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A Dream Come True: Martin Luther King, Jr. Memorial Finally Unveiled on National Mall

Called “America’s Front Yard” by Department of Interior Secretary Ken Salazar, the National Mall is the beating park heart of the Nation’s Capital and draws over 24 million[1] visitors a year.  The National Mall stretches west from the foot of Capitol Hill at the Ulysses S. Grant Memorial to encompass the Mall itself, the Washington Monument Grounds, the Tidal Basin area, and West Potomac Park before terminating at the Watergate Steps behind the Lincoln Memorial.  Unfortunately this “front yard” never really had a front gate or front door to invite one in until the new Martin Luther King, Jr. Memorial was unveiled last week at the Tidal Basin.

The Martin Luther King, Jr. Memorial “Stone of Hope.” Credit: National Park Service.

Fourteen years in the making (a record really, it took over 40 years from Congressional approval until its dedication in May, 1997 to complete the Franklin Delano Roosevelt Memorial, the last person monument built at the Tidal Basin), the Martin Luther King, Jr. Memorial is a fitting tribute to a man known for combating racial inequality and advocating for freedom, justice, and love.  It is the first memorial on the National Mall devoted, not to a United States President or war hero, but a citizen activist for civil rights and peace.

A fan-shaped entry court guides visitors to the main entrance of the memorial, first through the “Mountain of Despair,” two massive, roughly arch-shaped granite bookends, symbolizing the struggle faced in the quest for peace and equality.  From within the struggle, a piece of the colossal boulder has been removed and thrust into the open plaza.  This “Stone of Hope” includes a 30-foot tall statue of Martin Luther King, Jr., emerging from the granite and facing southeast, away from the main entrance.  The separation of the “Stone of Hope” is meant to look as if it has been pulled out of the arch of the “Mountain of Despair.”  The statue is angled slightly so that visitors first encounter a quotation by King, “Out of the mountain of despair, a stone of hope,” before they encounter King himself.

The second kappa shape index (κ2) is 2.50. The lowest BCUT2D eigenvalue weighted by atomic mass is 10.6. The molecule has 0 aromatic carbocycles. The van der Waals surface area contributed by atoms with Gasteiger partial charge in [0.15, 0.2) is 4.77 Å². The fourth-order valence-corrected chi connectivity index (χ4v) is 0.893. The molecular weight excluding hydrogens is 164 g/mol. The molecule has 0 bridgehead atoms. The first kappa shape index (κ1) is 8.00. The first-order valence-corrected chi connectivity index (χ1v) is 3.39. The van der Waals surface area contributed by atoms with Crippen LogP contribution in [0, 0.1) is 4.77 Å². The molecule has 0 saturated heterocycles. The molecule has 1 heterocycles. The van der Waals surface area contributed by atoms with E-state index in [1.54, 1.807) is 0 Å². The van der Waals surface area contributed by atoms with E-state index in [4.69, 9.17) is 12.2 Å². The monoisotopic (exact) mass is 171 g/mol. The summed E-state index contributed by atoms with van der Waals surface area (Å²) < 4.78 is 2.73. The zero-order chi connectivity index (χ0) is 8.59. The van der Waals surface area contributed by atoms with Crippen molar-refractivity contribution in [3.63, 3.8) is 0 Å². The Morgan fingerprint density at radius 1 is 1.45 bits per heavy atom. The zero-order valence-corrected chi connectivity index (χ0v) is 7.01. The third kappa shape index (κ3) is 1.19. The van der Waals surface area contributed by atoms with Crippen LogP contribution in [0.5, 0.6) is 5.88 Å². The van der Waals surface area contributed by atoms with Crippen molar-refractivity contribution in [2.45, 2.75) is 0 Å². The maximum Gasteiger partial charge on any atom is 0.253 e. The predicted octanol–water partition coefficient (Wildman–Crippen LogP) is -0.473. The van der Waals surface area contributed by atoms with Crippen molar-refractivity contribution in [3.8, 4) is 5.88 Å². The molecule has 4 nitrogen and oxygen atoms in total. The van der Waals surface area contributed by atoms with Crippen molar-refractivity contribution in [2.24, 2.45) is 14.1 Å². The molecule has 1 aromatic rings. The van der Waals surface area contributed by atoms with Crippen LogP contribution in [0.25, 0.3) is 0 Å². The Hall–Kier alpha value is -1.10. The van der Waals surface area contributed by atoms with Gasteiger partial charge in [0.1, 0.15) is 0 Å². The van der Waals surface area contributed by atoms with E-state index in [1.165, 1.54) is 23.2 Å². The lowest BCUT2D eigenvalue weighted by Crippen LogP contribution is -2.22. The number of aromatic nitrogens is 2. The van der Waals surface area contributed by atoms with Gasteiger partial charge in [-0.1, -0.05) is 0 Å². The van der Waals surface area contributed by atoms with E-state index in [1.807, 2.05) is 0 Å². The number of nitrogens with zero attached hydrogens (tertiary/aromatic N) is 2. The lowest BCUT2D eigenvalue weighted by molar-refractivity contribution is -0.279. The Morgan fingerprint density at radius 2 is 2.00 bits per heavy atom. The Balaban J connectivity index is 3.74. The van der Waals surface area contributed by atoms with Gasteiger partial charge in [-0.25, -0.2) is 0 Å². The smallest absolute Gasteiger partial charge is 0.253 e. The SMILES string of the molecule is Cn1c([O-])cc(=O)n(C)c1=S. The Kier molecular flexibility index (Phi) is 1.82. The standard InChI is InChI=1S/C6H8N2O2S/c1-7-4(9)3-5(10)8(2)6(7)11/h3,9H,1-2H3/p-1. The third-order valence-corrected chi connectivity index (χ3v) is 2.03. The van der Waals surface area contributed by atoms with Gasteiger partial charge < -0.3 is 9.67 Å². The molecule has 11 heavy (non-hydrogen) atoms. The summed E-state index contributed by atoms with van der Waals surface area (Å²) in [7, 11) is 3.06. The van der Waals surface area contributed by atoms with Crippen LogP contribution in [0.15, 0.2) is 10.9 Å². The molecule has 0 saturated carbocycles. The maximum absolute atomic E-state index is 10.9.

The 450-foot long green granite “Inscription Wall” arcs on either side of the “Mountain of Despair,” engraved with fourteen quotes from Dr. King’s speeches and writings, embodying the universal themes of love, justice, democracy and hope.  The four-acre memorial faces inward, away from the Mall, and also includes the addition of more than 180 new cherry trees, ensuring a continuous burst of blooming blossoms around the Tidal Basin come spring.

The memorial takes the final spot on the shores of the Tidal Basin, sitting on the northwest corner beside the Franklin Delano Roosevelt Memorial.  Its location on a diagonal axis from the Lincoln Memorial, where King gave his landmark “I Have a Dream” speech, to the Jefferson Memorial, inscribed with the unfulfilled “promissory note” of the Declaration of Independence: “that all men are created equal,” creates a visual “line of leadership” between three men whose ideals shaped the nation.  The Martin Luther King, Jr. Memorial cost $120 million to build and is expected to draw an estimated five million visitors each year.

Before the first granite blocks were brought over from China, the site required extensive infrastructure improvements.  The original soils in West and East Potomac Parks came from dredged river bottom during the U.S. Army Corps of Engineers project that created Hains Point, the Washington Channel, and the Tidal Basin.  Because the ground has a very low capacity to carry any weight, the King memorial was built on more than 340 concrete pilings driven to bedrock, approximately 50 feet below the plaza level of the memorial.

Over the past 126 years, 12 monuments and memorials have been constructed on the nation’s most symbolically rich ground, each reflecting an important moment in U.S. history.  The addition of the Martin Luther King, Jr. Memorial adds another layer to this irreplaceable piece of our American fabric, providing the first person of color and only non-president, a well-deserved place in the American pantheon.


[1] This figure includes visitors to the Memorial Parks as well as the National Mall.  Visitorship to just the National Mall is 10 million people per year. (From 2010 City Park Facts).

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